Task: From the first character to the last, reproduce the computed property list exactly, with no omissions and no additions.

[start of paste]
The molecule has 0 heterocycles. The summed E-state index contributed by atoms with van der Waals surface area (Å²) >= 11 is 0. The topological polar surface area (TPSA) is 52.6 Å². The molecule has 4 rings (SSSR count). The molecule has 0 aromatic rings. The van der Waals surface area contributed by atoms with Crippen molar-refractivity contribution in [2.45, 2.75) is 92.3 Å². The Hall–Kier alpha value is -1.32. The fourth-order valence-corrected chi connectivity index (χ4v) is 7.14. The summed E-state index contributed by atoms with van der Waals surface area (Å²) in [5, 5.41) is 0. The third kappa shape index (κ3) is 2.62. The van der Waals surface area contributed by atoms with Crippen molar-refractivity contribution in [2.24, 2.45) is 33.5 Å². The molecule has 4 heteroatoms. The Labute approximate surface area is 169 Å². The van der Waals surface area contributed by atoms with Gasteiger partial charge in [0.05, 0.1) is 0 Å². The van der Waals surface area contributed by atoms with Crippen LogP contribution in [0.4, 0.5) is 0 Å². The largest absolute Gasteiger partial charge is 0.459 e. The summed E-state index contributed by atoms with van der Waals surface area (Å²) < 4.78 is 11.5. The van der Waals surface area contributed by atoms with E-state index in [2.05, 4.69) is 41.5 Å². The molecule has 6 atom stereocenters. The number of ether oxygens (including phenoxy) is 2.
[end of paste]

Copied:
The molecule has 0 heterocycles. The summed E-state index contributed by atoms with van der Waals surface area (Å²) >= 11 is 0. The topological polar surface area (TPSA) is 52.6 Å². The molecule has 4 rings (SSSR count). The molecule has 0 aromatic rings. The van der Waals surface area contributed by atoms with Crippen molar-refractivity contribution in [2.45, 2.75) is 92.3 Å². The Hall–Kier alpha value is -1.32. The fourth-order valence-corrected chi connectivity index (χ4v) is 7.14. The summed E-state index contributed by atoms with van der Waals surface area (Å²) in [5, 5.41) is 0. The third kappa shape index (κ3) is 2.62. The van der Waals surface area contributed by atoms with Crippen molar-refractivity contribution in [2.24, 2.45) is 33.5 Å². The molecule has 4 heteroatoms. The Labute approximate surface area is 169 Å². The van der Waals surface area contributed by atoms with Gasteiger partial charge in [0.05, 0.1) is 0 Å². The van der Waals surface area contributed by atoms with Crippen LogP contribution in [0.4, 0.5) is 0 Å². The largest absolute Gasteiger partial charge is 0.459 e. The summed E-state index contributed by atoms with van der Waals surface area (Å²) < 4.78 is 11.5. The van der Waals surface area contributed by atoms with E-state index in [2.05, 4.69) is 41.5 Å². The molecule has 6 atom stereocenters. The number of ether oxygens (including phenoxy) is 2.